The California Consumer Privacy Act (CCPA) in the US, that came into effect in January 2020, will restrict collection and storage of consumer data, giving citizens more control over how the tech sector profits from their information. Under this legislation, consumers will be able to instruct tech companies, publishers or brands to delete their data and opt out from an organisation’s terms of service.
Enhanced data use can lead to better business
We should remember the costs of mismanaging data extend far beyond fines. Long-term it can affect share price and market perceptions. You may design incredible automation software, but organisations need to power this with reliable and extensive data insights.
As consumers, we are increasingly aware that by using digital platforms, such as search engines, social media, maps and other tools, we are essentially trading our personal information for access to services and products. Over the past 18 months, there have been some encouraging findings to indicate that consumers are more willing to share data. The DMA’s ‘Data Privacy: What the consumer really thinks’ report found that 51 per cent of respondents view data exchange as essential to the smooth running of the modern digital economy, up sharply from 38 per cent in 2012. They are also receiving improved service by sharing their data, with 46 per cent agreeing – up from 33 per cent in 2012.
However, there is still a lot of work to be done.
The ICO’s recent ‘Information Rights Strategic Plan: Trust and Confidence’ 2019 report found just 28 per cent of respondents trusted brands with their data. This figure must be much higher if businesses are not to be hindered by consumer distrust in how their data is being managed.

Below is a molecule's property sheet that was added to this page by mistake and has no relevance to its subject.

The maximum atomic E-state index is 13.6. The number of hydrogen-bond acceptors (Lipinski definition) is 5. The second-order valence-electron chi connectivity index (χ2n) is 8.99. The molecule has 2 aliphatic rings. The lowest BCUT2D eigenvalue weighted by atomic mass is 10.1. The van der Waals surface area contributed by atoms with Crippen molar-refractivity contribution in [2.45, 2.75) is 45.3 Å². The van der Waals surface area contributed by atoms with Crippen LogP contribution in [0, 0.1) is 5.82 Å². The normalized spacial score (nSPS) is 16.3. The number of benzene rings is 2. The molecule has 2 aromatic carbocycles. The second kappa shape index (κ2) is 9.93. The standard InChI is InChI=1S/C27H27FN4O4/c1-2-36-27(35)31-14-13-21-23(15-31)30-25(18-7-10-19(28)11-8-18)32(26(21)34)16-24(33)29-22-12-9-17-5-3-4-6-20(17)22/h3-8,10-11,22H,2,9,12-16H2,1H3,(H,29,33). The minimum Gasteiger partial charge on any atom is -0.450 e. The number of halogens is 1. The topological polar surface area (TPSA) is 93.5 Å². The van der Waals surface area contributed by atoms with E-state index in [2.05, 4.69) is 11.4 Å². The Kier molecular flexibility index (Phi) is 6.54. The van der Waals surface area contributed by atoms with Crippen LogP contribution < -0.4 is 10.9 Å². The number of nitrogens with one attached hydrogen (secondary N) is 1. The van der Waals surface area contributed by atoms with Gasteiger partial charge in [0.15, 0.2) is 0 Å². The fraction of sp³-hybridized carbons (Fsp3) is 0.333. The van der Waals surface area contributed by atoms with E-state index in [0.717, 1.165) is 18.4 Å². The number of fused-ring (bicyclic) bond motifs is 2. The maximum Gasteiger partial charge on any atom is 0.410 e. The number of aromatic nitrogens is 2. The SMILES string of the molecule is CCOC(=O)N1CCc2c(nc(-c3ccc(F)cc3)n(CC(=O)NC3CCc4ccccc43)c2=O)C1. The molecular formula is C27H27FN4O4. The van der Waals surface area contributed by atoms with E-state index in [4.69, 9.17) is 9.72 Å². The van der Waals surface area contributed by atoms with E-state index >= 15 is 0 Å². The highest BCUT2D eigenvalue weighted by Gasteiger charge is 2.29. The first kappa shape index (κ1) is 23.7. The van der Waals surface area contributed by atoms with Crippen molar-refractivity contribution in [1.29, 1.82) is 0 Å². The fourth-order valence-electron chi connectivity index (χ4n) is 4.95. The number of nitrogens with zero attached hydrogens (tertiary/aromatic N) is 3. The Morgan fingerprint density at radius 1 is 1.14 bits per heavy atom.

But how do we measure the value of data?
Organisations that work to identify the strategic value of data, rather than trying to quantify its monetary worth, will undoubtedly be far better equipped to use it in this new context. They will be better able to make new breakthroughs in innovation. Placing a valuation on data is very complicated, in any case. Who ascertains its value in a data-driven economy? Is it the business or consumer, or both?
The value chain is no longer simple or linear. Defining the true value of data will come down to organisations coming together, asking the big questions, sharing insights and case studies through the campaign’s research, roundtables, networking events and seminars. We want to prove that doing the right thing with data builds stronger, impervious business models. There is a clear need for ethical, principal-based frameworks to showcase data as a true force for good.
Data innovation offers limitless opportunity
In an era of mass personalisation and technological innovation, we need to demonstrate that the data consumers share is used to serve them better. We’re heading into a future powered by artificial intelligence (AI), where our lives will increasingly be run by algorithms. When things go right, they will go wonderfully right, and when things go wrong, they could hinder the customer experience.
What that means in real terms is that if we are incorrectly profiled by an algorithm, we could lose access to products, services and at times even our rights as a consumer. With AI a key focus of intense technological development, there is little doubt that the data sets they rely on will drive competitive advantages.
Increased trust and more personalised customer experiences can help lay the foundations for future technological advancements and the continued proliferation of data. Therefore, consumers must be reassured that every time their data is sourced and processed that it is supported by a code of ethics under a universal framework.
Data innovation that is both responsible and transparent will embed a much-needed culture of trust in wider society, which can drive better business outcomes. Consequently, there has never been a more important time to think about our values as individuals, organisations and as a society to ensure we’re putting down the right ethical foundations for future generations.
Rachel Aldighieri, Managing Director, DMA